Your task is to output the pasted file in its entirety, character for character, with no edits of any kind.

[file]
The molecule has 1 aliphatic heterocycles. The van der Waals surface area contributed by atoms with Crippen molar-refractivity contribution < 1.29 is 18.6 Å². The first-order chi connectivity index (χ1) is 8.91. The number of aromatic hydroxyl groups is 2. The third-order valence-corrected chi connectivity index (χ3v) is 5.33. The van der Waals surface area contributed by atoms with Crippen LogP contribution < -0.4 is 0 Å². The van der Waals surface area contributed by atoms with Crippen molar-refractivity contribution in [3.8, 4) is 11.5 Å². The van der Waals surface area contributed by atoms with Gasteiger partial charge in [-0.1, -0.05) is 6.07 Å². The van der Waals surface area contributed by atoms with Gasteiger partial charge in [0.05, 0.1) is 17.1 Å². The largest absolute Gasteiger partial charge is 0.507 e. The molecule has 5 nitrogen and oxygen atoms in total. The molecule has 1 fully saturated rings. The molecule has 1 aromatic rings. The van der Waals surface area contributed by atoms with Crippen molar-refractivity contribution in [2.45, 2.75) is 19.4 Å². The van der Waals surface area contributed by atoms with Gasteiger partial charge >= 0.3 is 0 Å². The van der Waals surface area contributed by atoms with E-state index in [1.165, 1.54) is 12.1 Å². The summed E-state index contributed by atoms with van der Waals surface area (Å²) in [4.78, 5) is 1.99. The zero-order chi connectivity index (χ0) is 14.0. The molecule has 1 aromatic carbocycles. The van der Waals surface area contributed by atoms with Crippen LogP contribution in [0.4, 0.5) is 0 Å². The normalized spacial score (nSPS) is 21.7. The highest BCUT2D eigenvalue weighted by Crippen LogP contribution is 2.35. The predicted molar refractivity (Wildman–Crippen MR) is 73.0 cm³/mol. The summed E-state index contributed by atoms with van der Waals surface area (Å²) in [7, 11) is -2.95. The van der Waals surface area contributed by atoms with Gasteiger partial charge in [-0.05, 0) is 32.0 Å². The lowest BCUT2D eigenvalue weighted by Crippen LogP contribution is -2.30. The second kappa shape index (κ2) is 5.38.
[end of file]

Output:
The molecule has 1 aliphatic heterocycles. The van der Waals surface area contributed by atoms with Crippen molar-refractivity contribution < 1.29 is 18.6 Å². The first-order chi connectivity index (χ1) is 8.91. The number of aromatic hydroxyl groups is 2. The third-order valence-corrected chi connectivity index (χ3v) is 5.33. The van der Waals surface area contributed by atoms with Crippen LogP contribution < -0.4 is 0 Å². The van der Waals surface area contributed by atoms with Crippen molar-refractivity contribution in [3.8, 4) is 11.5 Å². The van der Waals surface area contributed by atoms with Gasteiger partial charge in [-0.1, -0.05) is 6.07 Å². The van der Waals surface area contributed by atoms with Gasteiger partial charge in [0.05, 0.1) is 17.1 Å². The largest absolute Gasteiger partial charge is 0.507 e. The molecule has 5 nitrogen and oxygen atoms in total. The molecule has 1 fully saturated rings. The molecule has 1 aromatic rings. The van der Waals surface area contributed by atoms with Crippen molar-refractivity contribution in [2.45, 2.75) is 19.4 Å². The van der Waals surface area contributed by atoms with Gasteiger partial charge >= 0.3 is 0 Å². The van der Waals surface area contributed by atoms with E-state index in [1.165, 1.54) is 12.1 Å². The summed E-state index contributed by atoms with van der Waals surface area (Å²) in [4.78, 5) is 1.99. The zero-order chi connectivity index (χ0) is 14.0. The molecule has 1 aromatic carbocycles. The van der Waals surface area contributed by atoms with Crippen LogP contribution in [0.4, 0.5) is 0 Å². The normalized spacial score (nSPS) is 21.7. The highest BCUT2D eigenvalue weighted by Crippen LogP contribution is 2.35. The predicted molar refractivity (Wildman–Crippen MR) is 73.0 cm³/mol. The summed E-state index contributed by atoms with van der Waals surface area (Å²) in [7, 11) is -2.95. The van der Waals surface area contributed by atoms with Gasteiger partial charge in [-0.05, 0) is 32.0 Å². The lowest BCUT2D eigenvalue weighted by Crippen LogP contribution is -2.30. The second kappa shape index (κ2) is 5.38.